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Training provider told to re-pay TEC $6.2 million


22 October 2015
Training provider in breach of funding conditions told to re-pay TEC $6.2 million

The Tertiary Education Commission (TEC) says Agribusiness Training Ltd has been told to repay $6.24 million after an independent investigation found it had failed to deliver some vocational education programmes in line with its funding agreement.

TEC Chief Executive Tim Fowler said TEC’s monitoring prompted it to take a closer look at Agribusiness in 2014, primarily because of significant sub-contracting arrangements it undertook on behalf of other institutions.

Agribusiness Training Limited was one of six tertiary education organisations selected for a focused review by the TEC in November 2014. That review led to a fuller independent investigation of Agribusiness Training Ltd on the TEC's behalf by Deloitte. No significant concerns were found with the other five organisations.

The Deloitte investigation found five Agribusiness programmes delivered fewer teaching hours than its NZQA programme approvals specified. Two of these were significantly under-delivered – the Certificate in Land Based Skills and the Certificate in Horticultural Industry Practice.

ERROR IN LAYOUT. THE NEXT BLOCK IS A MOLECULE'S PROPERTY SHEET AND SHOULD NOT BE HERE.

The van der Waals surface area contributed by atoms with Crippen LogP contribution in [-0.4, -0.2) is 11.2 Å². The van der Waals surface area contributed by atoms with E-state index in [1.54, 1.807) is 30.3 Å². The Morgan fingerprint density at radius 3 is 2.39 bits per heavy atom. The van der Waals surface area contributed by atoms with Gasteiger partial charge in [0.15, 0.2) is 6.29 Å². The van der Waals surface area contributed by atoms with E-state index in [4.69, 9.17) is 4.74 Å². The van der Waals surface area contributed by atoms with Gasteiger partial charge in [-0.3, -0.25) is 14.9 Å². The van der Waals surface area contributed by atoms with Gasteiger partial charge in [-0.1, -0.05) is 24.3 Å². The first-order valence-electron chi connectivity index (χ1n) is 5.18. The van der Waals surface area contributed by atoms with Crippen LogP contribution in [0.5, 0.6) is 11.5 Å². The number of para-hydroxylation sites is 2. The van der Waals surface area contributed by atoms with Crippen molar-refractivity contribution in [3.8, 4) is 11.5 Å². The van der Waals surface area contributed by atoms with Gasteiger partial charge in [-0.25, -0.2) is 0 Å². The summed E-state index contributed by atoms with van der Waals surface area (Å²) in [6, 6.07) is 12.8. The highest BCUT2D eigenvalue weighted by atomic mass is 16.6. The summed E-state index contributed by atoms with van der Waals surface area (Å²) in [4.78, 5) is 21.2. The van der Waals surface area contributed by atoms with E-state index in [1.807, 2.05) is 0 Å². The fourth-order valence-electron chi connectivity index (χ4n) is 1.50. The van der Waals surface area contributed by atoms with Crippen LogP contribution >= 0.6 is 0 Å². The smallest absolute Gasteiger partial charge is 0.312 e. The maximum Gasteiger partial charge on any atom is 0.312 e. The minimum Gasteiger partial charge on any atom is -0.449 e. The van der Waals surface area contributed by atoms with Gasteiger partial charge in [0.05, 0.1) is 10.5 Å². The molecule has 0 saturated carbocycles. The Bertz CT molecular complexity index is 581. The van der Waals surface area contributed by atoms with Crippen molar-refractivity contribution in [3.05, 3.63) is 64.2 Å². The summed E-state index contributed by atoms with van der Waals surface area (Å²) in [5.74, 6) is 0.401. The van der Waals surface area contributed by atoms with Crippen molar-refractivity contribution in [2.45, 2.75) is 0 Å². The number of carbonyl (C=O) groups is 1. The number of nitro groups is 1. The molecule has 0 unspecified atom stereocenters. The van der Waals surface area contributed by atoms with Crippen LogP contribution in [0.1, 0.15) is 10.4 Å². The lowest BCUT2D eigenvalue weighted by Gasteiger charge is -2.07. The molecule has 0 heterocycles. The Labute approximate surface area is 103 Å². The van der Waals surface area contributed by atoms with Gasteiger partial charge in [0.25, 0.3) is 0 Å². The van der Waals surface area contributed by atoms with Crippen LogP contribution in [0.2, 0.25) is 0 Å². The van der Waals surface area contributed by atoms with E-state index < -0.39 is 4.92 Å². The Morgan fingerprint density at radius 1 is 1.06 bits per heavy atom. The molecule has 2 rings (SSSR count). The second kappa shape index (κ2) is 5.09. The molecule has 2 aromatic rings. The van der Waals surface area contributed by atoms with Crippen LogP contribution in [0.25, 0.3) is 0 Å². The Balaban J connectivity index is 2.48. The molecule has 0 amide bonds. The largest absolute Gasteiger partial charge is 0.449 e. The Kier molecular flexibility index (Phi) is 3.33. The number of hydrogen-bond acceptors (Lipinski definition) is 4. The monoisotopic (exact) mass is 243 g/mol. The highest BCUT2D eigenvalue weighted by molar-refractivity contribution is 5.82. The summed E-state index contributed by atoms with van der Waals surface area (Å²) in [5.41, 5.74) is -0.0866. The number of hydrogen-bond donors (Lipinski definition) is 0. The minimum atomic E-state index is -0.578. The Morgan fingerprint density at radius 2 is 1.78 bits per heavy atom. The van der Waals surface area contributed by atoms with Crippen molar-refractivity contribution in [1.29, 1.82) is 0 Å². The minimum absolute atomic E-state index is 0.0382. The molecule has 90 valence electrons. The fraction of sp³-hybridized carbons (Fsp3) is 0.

Agribusiness is a Southland-based private training establishment which offers education and training in agriculture, horticulture, equine, safety and apiculture.

Mr Fowler said Agribusiness knew the rules, and could expect to have to refund tuition subsidies for breaching them. "The TEC has found in some cases Agribusiness has not provided the teaching it was funded to deliver. This effectively means that between 2009-2014 Agribusiness received $6.24 million (GST-exclusive) more than it was entitled to for the education services it provides.”

It should be noted that NZQA is confident that Agribusiness has conducted student assessments correctly and that student qualifications are valid.

The situation had been complicated by Agribusiness’s decision to go into liquidation on 21 October, Mr Fowler said. “The liquidation may affect our ability to recover the funding due to us. However we are obviously most concerned at this point about what the liquidation might mean for current students.”

NZQA said the agencies’ priority is ensuring students are supported at this time and that there is as little disruption as possible to studies. NZQA is working closely with Agribusiness to support students and if required, will help make alternative arrangements for their study. This may be an uncertain time for students and all efforts are being made to keep students fully informed over the coming days.


ENDS

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